573 F2d 1186 United States v. R O'Neill
573 F.2d 1186
UNITED STATES of America, Plaintiff-Appellee,
Michael R. O'NEILL, Defendant-Appellant.
United States Court of Appeals,
Argued and Submitted Feb. 17, 1978.
Decided April 17, 1978.
Joseph F. Dolan, U. S. Atty., Denver, Colo. (Edward W. Nottingham, Asst. U. S. Atty., Denver, Colo., was with him on brief), for plaintiff-appellee.
Daniel T. Goodwin, Denver, Colo. (Dailey, Goodwin & O'Leary, P. C., Denver, Colo., was with him on brief), for defendant-appellant.
Before McWILLIAMS, BREITENSTEIN and DOYLE, Circuit Judges.
BREITENSTEIN, Circuit Judge.
The issue is the validity of a sentence imposed after a guilty plea to a charge of distribution of cocaine, a Schedule II narcotic controlled substance, in violation of 21 U.S.C. § 841(a)(1). We affirm.
A number of indictments resulted from the activities of a federally paid and employed undercover informant. The defendants, including the defendant-appellant in this appeal, moved for the dismissal of the indictments because of the misconduct of the informant. The cases fell before Judges Finesilver and Matsch who jointly conducted a hearing at which opportunity was afforded for the introduction of evidence. The essence of the defense claim is that the informant distributed cocaine to the defendants, promised to advance musical careers by introduction to Hollywood contacts, and asked defendants to reciprocate by furnishing him cocaine. The two judges severally denied the motions to dismiss, holding that an entrapment defense could be presented at the trial and that a pretrial dismissal would not be appropriate. The present appeal does not attack this ruling, and we express no opinion as to its validity.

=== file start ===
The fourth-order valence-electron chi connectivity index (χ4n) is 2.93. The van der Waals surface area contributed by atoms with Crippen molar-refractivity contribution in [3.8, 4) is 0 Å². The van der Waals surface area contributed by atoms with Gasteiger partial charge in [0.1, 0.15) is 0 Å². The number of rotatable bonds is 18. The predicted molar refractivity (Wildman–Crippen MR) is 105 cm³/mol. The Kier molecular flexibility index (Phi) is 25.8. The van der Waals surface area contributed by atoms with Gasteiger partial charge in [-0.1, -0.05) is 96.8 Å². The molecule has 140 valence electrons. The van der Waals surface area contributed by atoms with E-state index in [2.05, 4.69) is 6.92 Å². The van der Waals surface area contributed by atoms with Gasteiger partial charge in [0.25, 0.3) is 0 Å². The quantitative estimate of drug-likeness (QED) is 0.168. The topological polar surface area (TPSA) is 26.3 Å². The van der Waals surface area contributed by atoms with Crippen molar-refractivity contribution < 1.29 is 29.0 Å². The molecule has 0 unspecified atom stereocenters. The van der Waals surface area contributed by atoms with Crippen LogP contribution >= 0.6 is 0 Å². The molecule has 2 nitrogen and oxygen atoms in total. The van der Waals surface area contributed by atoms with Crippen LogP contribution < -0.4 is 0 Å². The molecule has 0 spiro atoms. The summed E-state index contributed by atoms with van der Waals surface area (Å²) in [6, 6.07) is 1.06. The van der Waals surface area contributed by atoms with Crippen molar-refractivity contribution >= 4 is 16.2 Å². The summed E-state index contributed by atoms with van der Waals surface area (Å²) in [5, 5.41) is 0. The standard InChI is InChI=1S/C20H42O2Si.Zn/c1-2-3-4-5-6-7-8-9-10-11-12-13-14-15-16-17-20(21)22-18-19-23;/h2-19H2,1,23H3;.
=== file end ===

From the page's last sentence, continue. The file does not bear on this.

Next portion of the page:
Defendant-appellant O'Neill's case fell before Judge Matsch. After negotiations with the United States Attorney, defendant pleaded guilty to one count and the remaining count of the indictment was dismissed on motion of the United States Attorney. After the court had obtained and considered a pre- sentence report, the case came on for imposition of sentence. The court gave defendant full opportunity to move for the withdrawal of his guilty plea and he did not do so. The court sentenced him to two years imprisonment, with all but 90 days suspended, and placed him on probation for four years. The additional three-year mandatory special parole term required by § 841(b) was also imposed. The defendant has served the 90-day sentence. He did not file any Rule 35, F.R.Crim.P., motion for correction or modification of sentence.
Defendant says that his sentence is illegal because the court sentenced him as an adult without making an explicit finding that he would not benefit from treatment under the Federal Youth Corrections Act, 18 U.S.C. § 5005, et seq. He was 22 years old at the time of conviction. Section 5006(d) of the Act, as amended in 1976, defines "youth offender" to mean "a person under the age of twenty-two years at the time of conviction." By reason of his age, defendant was not a "youth offender" but a "young adult offender" within the purview of 18 U.S.C. § 4216 (formerly § 4209). That section provides that if the court finds reasonable grounds to believe that a young adult offender will benefit from the treatment provided by the Federal Youth Corrections Act, the court may sentence him under that Act.